So, how much is the EV federal tax credit worth? Battery-electric and fuel-cell EVs and plug-in hybrids are all eligible, presuming they meet requirements about vehicle cost, place of manufacture, and origin of battery minerals and other battery components. Those that meet the requirements can qualify for a credit of up to $7,500.

How About Leased EVs?

Those who choose to lease a new EV or PHEV can benefit from the tax credit, regardless of where the car was built or where its battery materials came from. That’s because the IRS ruled in late 2022 that leased vehicles fall under the far more lenient tax credit rules for commercial or fleet vehicles.

The leasing entity — usually a new-car dealer or the carmaker’s captive finance arm — actually receives the credit as the vehicle’s first purchaser and has to agree to pass it on to its customers, usually by reducing lease payments. Fortunately, almost all dealers are doing so. Still, it is best to check before signing the paperwork

Those who lease also are exempt from price and income cap requirements.

Are EV Chargers Eligible for a Rebate?

The federal rules also provide for a 30% tax credit, up to $1,000, against the cost of purchasing and installing a home EV charging station. A home solar energy system to power that charger also can qualify for a 30% tax credit.

How State Electric Vehicle Rebates Work

In addition to federal tax credits, many states offer rebates when you purchase or lease an electric vehicle. And state eligibility rules typically are not as onerous as the federal rules. No state, for instance, limits eligibility to electrified vehicles assembled in North America, although some do figure in your adjusted gross income.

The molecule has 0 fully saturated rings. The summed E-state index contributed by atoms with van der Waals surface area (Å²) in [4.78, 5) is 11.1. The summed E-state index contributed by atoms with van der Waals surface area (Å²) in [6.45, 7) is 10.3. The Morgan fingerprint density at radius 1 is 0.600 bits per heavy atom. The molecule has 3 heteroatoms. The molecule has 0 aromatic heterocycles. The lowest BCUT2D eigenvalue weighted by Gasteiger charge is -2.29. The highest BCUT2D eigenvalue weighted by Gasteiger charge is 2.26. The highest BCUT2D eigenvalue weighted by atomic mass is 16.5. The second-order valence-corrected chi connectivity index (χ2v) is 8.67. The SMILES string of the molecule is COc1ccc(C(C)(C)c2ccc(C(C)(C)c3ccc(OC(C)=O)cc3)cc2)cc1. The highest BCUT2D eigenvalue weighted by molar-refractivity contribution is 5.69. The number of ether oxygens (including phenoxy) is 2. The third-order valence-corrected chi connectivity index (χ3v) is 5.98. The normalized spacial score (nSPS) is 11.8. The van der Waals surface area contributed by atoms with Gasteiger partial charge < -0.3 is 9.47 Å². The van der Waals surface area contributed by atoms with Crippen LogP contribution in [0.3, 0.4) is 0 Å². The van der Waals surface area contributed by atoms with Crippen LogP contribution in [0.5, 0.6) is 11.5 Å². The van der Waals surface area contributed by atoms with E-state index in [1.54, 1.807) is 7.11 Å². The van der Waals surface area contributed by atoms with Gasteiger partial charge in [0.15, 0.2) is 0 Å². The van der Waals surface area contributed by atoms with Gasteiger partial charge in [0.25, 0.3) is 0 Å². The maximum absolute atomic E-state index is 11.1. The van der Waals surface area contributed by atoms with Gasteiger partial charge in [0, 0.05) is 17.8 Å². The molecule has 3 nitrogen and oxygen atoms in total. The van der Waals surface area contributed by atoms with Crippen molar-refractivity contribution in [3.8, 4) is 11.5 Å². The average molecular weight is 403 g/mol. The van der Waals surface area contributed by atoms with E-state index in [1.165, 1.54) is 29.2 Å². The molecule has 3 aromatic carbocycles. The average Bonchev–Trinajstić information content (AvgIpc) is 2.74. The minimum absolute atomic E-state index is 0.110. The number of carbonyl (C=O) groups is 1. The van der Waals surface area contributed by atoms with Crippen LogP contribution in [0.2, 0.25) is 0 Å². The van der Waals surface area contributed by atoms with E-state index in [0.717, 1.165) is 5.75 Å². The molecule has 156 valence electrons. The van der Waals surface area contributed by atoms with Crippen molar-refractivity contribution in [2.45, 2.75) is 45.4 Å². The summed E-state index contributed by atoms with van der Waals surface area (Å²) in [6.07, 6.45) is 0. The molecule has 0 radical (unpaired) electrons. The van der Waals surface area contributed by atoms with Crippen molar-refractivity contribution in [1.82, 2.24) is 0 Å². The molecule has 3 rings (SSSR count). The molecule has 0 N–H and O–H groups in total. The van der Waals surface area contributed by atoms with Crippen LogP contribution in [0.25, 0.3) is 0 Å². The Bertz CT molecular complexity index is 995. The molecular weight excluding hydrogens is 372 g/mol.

Incentive programs vary by state, but if you live in a state that has one, you can expect to receive a rebate of $500 to $5,000 for your purchase or lease deal. Some states also offer cash rebates or tax credits to offset the cost of home EV chargers and installation.

Your state may provide owners non-cash incentives as well. Some offer carpool or high-occupancy vehicle (HOV) lane access, which has always been one of the best reasons to choose an electric vehicle. All states also exempt EVs from testing for emissions, which makes sense since electric vehicles don’t produce any.

Not sure what your state offers? The U.S. Department of Energy has a helpful tool you can use to find all the latest state incentives for electric vehicles. TrueCar’s Electric Vehicle Hub also has a ZIP-code based incentive tool that you can use to find the latest rebates near you.

And, for a clearer estimate of your EV’s cost, you can always reach out to the dealership to find out how incentives will affect your purchase or lease.

What About Utility Rebates?

Your utility company may also offer rebates when you buy or lease a new electric vehicle. The exact amount will vary, along with the fine print specifying how to receive the rebate. But when you combine federal tax credits, state rebates, and utility rebates, the benefits really start to stack up.

Homeowners may also qualify for rebates from their utility company when they install a home charging station and even for installing a solar electric system. A few states also offer discounted electricity rates for EV charging. These incentives are in addition to a separate federal tax credit, where applicable, of 30% of the cost of buying and installing a home charger (up to $1,000), as well as a 30% credit for installing home solar energy systems.

How to Claim a Federal EV Tax Credit on Your Annual Return